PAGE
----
It’s ok to not be smart in the ways you thought you should

In college, I was an Art History major and loved it so much that I decided to get a Ph.D. I applied to Art History doctoral programs and got in and was VERY excited.

I started my doctoral program when I was 24 and already living in Manhattan, and it felt like a fantasy come true: living in the best city in the world and living a romantic academic life. So many of my career aspirations were hinging on this Ph.D., and quite frankly, so much of my self-identity and self-esteem was hinging and had ALWAYS hinged on being uber smart, a really, really good student, top of the class, and all-around successful at everything I tried.

Within the first two months of graduate school, it was clear to me that I was struggling.

Struggling academically for the first time in my entire life. I had to read texts 3 and 4 times over just to understand the gist of what was being communicated (I was studying feminist art history, which meant reading lots of complicated things, including French & German source texts). I lost focus easily (something very new for me). My professors didn’t love the papers I wrote, even though I’d spend countless hours trying to craft smart ideas and analyses.

I was falling behind on the work and generally didn’t enjoy (read: hated) doing the work. It didn’t excite me at all; that passion I had always felt for art history simply wasn’t there, and I couldn’t even tell if it was because I wasn’t interested or because it was just too hard.

I gave it my all for one more semester, and nothing changed. I didn’t enjoy the work, and I was not feeling good about myself at all.

I contemplated “trying harder”…so that I could show myself and everyone around me that I could make it happen. But something inside of me knew it wasn’t right for me to continue. I might be able to trudge through it and “prove” myself, but I knew I’d be miserable.

I had to accept that I wasn’t really meant to be an academic.

And along with that, I had to open the door to believing that I was still a valuable human being and that I could still be fulfilled and successful in life, even if I wasn’t an academic or at the top of the class…or even a drop out of a doctoral program.

Not an easy feat for someone who didn’t really value herself yet in any other way.

Not an easy feat for someone who was raised to compare herself to others and always be in fierce competition as a means for survival.

Not an easy feat for someone living in a society that rewards achievement and looks down upon perceived failure.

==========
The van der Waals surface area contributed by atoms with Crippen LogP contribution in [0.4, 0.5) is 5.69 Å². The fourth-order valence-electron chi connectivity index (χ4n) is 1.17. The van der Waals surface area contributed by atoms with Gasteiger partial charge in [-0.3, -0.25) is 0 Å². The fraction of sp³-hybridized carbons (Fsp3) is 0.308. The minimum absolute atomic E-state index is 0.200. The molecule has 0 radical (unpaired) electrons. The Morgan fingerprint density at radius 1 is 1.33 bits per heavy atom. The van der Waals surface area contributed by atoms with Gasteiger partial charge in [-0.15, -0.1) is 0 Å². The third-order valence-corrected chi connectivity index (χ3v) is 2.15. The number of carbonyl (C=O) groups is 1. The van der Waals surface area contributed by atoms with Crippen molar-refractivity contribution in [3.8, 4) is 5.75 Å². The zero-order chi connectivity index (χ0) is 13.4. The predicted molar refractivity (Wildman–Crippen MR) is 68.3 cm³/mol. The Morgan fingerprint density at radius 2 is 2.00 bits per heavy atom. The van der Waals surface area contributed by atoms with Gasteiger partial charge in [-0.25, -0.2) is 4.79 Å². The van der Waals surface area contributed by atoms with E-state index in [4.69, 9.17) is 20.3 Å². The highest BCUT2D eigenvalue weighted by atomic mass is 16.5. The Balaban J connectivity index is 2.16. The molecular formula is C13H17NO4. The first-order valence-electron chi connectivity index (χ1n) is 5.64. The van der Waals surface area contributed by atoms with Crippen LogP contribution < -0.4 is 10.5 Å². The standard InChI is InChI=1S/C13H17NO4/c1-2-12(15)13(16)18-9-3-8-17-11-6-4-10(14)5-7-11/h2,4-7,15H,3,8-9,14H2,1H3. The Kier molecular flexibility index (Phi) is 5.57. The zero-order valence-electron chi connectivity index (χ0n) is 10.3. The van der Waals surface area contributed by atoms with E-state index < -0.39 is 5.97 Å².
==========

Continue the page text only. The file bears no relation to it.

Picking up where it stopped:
But despite all of this, I put my big girl panties on, and I accepted what was: 

I leaned and lived into the Truth that some things just simply don’t work out, that sometimes a fantasy isn’t aligned, and that I’m not always going to be the smartest person in the room (or half as smart as I thought I was), that just because I’m not cut out for academia (or what I thought was the “ultimate”) doesn’t mean I’m not extraordinary or valuable or meant for great things.

I didn’t go back to the doctoral program that following Autumn, and instead enrolled in a Master’s program in Art History (which I thrived in!) and miraculously got a job as an assistant curator in a prestigious NYC museum. It was SUCH a better, happier, more joyful, more fruitful fit for me all around. I was of way bigger value to the world as a curator interpreting art for the public, helping “non-academic” folks appreciate art, learn from it, and see a new perspective on the world through it… then I would have been writing essays and books that only other art history smartie-pants folks would have ever seen or understood.

And then, of course, after a few years, even though I was happy and satisfied as a curator,  I realized that even this wasn’t the best fit as my talents and passions were evolving, and I left the art world altogether to become a coach and ritualist…and now it is 20 years later, and I’ve never looked back! (& YES, being an entrepreneur has been hard at times and has stretched me a LOT….but it’s a different kind of stretching than that grueling year in the doctoral program).

For ourselves – and for our clients – it’s so vital that we hold space to see which goals are actually aligned…and which are not. To understand if we are committed to a goal because it is truly a desire and what is right for us…or because we are scared of what it means if we leave the goal behind. There are many moments where the exact right thing to do is endure, be resilient, and stick it out. And there are also moments where the exact right thing to do is let go and release, trusting that something even better is on its way.

It is OK to change your mind & your dreams.

It is OK to not be smart in the ways you thought you needed to be.

It is OK to let go of something even when your ego has been clinging to it.

It can all lead to so much more than you ever imagined.

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